Fran, a third-year student doing a neuro-science degree at Edinburgh University, is, to everyone who knows her, a sociable, kind and intelligent woman. But to her local authority she is a danger to herself and her baby. "
 
#4
MrPVRd said:
The photo and article are shocking enough. This is the most shocking part:

We are not naming the man because to do so would identify the vulnerable toddler and baby girl still in his care.

But he remains the girls' legal guardian and lives with them and his wife in a house in Clackmannanshire
.
What on earth is going on? Why do clueless social workers think it is a good idea to leave children with this sort of person? If it had been a middle-class wine drinker or bottom smacker, the kids would be in care before you could say "Orkney Islands Satanic Child Abuse" courtesy of the SS (social services).
I can understand your anger, but it begs the question, 'What would you do with the kids?'.. My immediate reaction would be to take them and hand them into the care of Social Services. Job done, all neat and tidy, clap the addict round the ear'ole on the way out and everything is fluffy little clouds....
Then I read this from the above report... ......"The reality of our public care system is that it fails many of our young people, with outcomes such as low educational attainment, increased risk of drug use, mental illness, homelessness and offending, and a lack of identity and self-esteem. Before we can be confident of giving Scotland's most vulnerable children a safer, happier and more secure childhood, much more needs to be done to address the failings of our public care system.".....

It says something about our society, and it isn't anything nice, when the alternative to leaving kids like that, with parents like that, cannot be guaranteed to make anything better, and in actual fact might be worse.
 
#5
Chuffit said:
I can understand your anger, but it begs the question, 'What would you do with the kids?'.. My immediate reaction would be to take them and hand them into the care of Social Services. Job done, all neat and tidy, clap the addict round the ear'ole on the way out and everything is fluffy little clouds....
Then I read this from the above report... ......"The reality of our public care system is that it fails many of our young people, with outcomes such as low educational attainment, increased risk of drug use, mental illness, homelessness and offending, and a lack of identity and self-esteem. Before we can be confident of giving Scotland's most vulnerable children a safer, happier and more secure childhood, much more needs to be done to address the failings of our public care system.".....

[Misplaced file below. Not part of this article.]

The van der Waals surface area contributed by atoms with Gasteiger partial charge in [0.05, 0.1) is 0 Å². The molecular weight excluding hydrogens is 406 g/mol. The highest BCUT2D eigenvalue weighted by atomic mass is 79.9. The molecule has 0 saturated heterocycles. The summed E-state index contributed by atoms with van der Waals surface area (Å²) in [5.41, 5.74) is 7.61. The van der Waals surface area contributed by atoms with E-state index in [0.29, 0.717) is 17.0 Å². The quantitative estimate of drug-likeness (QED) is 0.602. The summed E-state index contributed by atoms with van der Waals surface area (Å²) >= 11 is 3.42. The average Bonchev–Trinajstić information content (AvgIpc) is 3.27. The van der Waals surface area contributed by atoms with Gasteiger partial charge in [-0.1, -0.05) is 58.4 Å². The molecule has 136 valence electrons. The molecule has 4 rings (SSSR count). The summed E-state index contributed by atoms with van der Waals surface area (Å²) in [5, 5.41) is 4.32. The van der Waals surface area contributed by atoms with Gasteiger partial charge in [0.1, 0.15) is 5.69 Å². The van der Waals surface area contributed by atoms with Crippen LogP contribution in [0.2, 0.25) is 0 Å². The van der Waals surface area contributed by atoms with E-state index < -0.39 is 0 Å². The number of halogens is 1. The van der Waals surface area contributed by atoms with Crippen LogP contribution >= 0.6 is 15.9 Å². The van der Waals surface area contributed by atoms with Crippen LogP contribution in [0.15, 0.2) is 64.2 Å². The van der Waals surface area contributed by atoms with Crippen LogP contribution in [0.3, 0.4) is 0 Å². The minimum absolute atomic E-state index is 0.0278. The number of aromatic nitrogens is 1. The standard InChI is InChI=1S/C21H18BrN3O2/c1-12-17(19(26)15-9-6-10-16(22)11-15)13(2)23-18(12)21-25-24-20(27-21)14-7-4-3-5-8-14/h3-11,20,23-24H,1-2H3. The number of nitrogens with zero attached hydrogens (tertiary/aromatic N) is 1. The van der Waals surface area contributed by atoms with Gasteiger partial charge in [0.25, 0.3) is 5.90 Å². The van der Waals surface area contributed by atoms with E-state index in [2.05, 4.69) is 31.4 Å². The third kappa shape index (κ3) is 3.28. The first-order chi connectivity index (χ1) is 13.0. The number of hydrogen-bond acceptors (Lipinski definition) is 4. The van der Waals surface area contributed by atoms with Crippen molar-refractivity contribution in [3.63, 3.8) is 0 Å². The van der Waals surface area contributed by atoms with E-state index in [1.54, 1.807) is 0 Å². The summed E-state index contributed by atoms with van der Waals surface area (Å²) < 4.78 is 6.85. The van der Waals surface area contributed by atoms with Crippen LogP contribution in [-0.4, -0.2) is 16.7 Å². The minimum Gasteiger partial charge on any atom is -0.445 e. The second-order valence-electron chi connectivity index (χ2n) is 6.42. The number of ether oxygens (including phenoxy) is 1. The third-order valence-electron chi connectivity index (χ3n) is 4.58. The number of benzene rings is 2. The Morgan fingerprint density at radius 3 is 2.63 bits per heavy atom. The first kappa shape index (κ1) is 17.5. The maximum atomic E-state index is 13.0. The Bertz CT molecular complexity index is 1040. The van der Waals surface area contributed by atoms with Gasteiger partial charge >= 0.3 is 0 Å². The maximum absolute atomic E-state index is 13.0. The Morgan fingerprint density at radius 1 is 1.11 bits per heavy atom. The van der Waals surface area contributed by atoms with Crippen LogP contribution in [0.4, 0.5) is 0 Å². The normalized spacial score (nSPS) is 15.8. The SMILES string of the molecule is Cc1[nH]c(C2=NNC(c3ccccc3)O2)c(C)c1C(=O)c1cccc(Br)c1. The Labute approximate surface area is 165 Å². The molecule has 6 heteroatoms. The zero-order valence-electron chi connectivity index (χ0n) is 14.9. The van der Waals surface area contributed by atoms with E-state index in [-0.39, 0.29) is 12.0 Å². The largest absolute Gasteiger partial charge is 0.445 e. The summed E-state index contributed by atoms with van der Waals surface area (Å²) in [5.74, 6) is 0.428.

It says something about our society, and it isn't anything nice, when the alternative to leaving kids like that, with parents like that, cannot be guaranteed to make anything better, and in actual fact might be worse.
It is even worse. Not only is a child raised by the state far more likely to do poorly in life but it costs a fortune as well. Something like £2,500/week to raise a child badly.
 
#6
Perturbed said:
Chuffit said:
I can understand your anger, but it begs the question, 'What would you do with the kids?'.. My immediate reaction would be to take them and hand them into the care of Social Services. Job done, all neat and tidy, clap the addict round the ear'ole on the way out and everything is fluffy little clouds....
Then I read this from the above report... ......"The reality of our public care system is that it fails many of our young people, with outcomes such as low educational attainment, increased risk of drug use, mental illness, homelessness and offending, and a lack of identity and self-esteem. Before we can be confident of giving Scotland's most vulnerable children a safer, happier and more secure childhood, much more needs to be done to address the failings of our public care system.".....

It says something about our society, and it isn't anything nice, when the alternative to leaving kids like that, with parents like that, cannot be guaranteed to make anything better, and in actual fact might be worse.
It is even worse. Not only is a child raised by the state far more likely to do poorly in life but it costs a fortune as well. Something like £2,500/week to raise a child badly.